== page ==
Calif. School Where Student with Autism Died Violated State Laws
The 13-year-old died two days after he lost consciousness while being physically restrained by a staff member at Guiding Hands School.
The school where a student with autism died last month after being restrained violated several state regulations, according to a preliminary investigation by the Department of Education.
Max Benson, a 13-year-old student at Guiding Hands School in El Dorado Hills, Calif., lost consciousness after being physically restrained by a staff member on Nov. 28, reports NPR.
A teacher was performing CPR on Benson when police arrived at the school. He was then taken to the hospital in critical condition where he died two days later.
A statement released by the El Dorado County Sheriff’s Office said Benson became violent and “needed to be restrained by school staff, to prevent the injury of staff and students”. Two classmates claim Benson was restrained for kicking a wall.
The statement also described Benson as six feet tall and 280 pounds with severe autism. The family’s lawyer, Seth Goldstein, says Benson was eight inches shorter and 50 pounds lighter than what the statement claimed.
“He was not an unmanageable child in any sense of that term in terms of that size,” he said.
Goldstein also said Benson is not severely autistic and describes him as “highly intelligent, very verbal and was not what somebody would call severe.”
A letter from the California Department of Education said the restraint was applied “for longer than necessary” with “an amount of force which is not reasonable and necessary under the circumstances”. Benson was put in a face-down restraint position for nearly an hour, according to The Sacramento Bee.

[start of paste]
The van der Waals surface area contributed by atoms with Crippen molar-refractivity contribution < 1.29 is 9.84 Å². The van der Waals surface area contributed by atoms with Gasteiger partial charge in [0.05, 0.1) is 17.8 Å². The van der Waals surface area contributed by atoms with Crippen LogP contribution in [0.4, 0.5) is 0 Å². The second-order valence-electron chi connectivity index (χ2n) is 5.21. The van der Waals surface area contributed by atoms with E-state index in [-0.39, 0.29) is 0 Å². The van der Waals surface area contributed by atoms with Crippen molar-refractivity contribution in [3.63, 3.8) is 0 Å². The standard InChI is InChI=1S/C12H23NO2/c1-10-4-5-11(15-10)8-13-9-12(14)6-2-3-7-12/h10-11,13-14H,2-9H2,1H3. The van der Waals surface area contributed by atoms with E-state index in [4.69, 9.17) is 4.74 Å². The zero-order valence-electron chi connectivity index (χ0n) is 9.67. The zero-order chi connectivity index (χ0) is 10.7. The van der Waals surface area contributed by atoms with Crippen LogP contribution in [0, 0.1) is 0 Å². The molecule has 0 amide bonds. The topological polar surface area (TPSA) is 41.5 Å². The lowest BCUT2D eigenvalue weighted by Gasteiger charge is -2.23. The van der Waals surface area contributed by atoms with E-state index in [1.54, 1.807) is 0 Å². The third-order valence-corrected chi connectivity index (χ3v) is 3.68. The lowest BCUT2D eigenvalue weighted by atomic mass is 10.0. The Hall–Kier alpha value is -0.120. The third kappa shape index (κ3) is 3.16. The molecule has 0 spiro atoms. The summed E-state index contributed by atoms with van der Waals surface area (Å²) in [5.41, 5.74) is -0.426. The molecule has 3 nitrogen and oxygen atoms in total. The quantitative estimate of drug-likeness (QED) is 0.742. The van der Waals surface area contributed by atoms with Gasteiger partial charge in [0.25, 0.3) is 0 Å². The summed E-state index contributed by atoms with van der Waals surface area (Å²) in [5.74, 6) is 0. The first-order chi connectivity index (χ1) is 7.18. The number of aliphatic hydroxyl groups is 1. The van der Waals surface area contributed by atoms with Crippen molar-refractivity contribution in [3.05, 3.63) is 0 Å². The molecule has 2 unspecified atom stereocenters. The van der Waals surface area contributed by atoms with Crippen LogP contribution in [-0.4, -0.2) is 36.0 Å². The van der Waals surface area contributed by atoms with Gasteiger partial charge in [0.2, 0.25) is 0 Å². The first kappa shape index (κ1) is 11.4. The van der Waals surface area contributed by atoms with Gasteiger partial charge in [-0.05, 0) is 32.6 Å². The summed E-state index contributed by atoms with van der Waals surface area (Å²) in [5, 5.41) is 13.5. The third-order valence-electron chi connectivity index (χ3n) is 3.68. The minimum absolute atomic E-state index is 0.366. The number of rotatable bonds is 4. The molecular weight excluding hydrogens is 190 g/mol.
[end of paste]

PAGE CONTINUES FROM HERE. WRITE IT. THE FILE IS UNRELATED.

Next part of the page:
The letter also said the restraint was used as an “emergency intervention” in response to “predictable behavior”, which violates state regulations.
Guiding Hands School provides educational services to students with special needs and each student has an “individualized education program” that is designed specifically for their them. The department found the school did not follow Benson’s individual plan.
As a result of the preliminary investigation, the state suspended the school’s certification for one year on Dec. 5. The suspension allows the school to stay open but it cannot accept new students.
Several parents have chosen to pull their children from the school, including Melissa Lasater, who claims her son has also been restrained and often comes home with bruises.
“His whole forehead was completely cut from a rug burn,” she told Fox 40.
Lasater is organizing protests to take place in front of the Department of Education building in an effort to get the state to shut down the school.
“They act like they did a real big thing by stopping new students from coming but that does nothing to protect the vulnerable children that are already there, and that’s unacceptable,” Lasater added. “They’re all still there with the same staff, who are trained in the same techniques, who are going to use them the same way. They use them as punishment.”